One problem with this sort of question is that if we allow them, we'll get thousands of them. There are tons of games and tons of computer configurations. We can't possibly host a question for each combination, much less answer them all, much less answer them all well.
The obvious solution is to make it more general; something like How can I check if my machine will be able to run a game?
Now you might think it's different since you don't have the computer, but not really. Can You Run It just compares the specs of your computer to the minimum/recommended specs for the game. You can easily do that yourself; look at the game page in Steam, or on the box, or just do a web search for the specs of the game.
If that's still not good enough and you're interested more in someone's experience running the game, you run into some other problems:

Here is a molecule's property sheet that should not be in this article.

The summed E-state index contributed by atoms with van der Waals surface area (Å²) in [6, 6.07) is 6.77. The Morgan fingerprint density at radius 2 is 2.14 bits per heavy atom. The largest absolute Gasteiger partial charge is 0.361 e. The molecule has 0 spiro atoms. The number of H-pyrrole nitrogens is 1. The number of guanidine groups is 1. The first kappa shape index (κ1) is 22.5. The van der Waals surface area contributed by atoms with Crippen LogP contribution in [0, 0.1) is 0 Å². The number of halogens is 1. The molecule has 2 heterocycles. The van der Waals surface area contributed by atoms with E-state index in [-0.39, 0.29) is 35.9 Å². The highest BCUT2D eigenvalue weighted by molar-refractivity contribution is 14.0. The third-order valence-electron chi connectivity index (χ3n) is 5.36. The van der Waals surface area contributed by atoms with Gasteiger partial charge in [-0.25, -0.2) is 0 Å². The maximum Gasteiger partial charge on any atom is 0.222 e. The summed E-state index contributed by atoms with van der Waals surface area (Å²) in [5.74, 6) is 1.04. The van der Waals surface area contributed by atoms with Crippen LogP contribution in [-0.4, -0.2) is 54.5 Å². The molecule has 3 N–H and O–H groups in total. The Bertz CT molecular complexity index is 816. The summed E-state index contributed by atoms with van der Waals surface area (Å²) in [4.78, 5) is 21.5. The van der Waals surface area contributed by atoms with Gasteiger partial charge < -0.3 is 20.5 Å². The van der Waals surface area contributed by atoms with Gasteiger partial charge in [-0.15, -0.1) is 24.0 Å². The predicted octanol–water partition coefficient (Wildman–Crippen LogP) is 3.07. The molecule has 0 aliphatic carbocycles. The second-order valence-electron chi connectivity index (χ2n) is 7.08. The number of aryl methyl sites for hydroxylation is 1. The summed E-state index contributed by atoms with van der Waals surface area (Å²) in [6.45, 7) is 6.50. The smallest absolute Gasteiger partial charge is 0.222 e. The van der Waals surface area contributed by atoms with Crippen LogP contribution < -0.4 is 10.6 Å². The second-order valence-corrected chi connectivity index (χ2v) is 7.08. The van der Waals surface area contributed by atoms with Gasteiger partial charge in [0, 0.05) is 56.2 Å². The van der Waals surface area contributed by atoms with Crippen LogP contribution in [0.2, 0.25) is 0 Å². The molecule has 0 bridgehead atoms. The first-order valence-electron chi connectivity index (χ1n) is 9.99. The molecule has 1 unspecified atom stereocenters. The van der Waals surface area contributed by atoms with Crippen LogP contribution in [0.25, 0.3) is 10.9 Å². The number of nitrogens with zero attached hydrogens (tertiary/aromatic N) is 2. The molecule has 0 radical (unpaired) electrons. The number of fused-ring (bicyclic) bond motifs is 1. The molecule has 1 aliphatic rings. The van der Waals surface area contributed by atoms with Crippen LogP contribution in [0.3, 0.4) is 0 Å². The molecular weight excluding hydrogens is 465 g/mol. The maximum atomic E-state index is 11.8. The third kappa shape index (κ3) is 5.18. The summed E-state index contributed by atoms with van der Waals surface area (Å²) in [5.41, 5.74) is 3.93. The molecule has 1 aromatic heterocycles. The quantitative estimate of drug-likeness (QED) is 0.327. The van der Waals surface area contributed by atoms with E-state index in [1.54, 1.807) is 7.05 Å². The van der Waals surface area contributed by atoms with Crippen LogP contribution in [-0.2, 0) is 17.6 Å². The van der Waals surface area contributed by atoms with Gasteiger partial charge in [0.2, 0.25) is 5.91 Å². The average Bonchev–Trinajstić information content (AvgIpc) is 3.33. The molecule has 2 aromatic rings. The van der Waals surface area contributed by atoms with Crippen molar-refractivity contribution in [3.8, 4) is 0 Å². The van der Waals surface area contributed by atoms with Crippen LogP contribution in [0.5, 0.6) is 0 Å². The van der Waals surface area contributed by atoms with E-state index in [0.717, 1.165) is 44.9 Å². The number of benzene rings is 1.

- We still probably won't have someone who's run the game with your exact hardware
- Your question will probably be useful only to you, or to a tiny number of people looking at the same hardware and game
- The question may also be too localized in time; in a year or so, it's unlikely that anyone will be buying the same hardware you are now
- Stack Exchange sites are a place for gathering expertise. Answering this question doesn't require any expertise; you only need to have the game and the hardware and to have seen how it runs.
SE isn't a good place for such localized questions, and people are likely to view it as uninteresting. Who wants to dig up the specs for someone else's game/computer? It's easy enough to learn how to estimate what the specs of a computer will let you do, so that's what I advise you to do.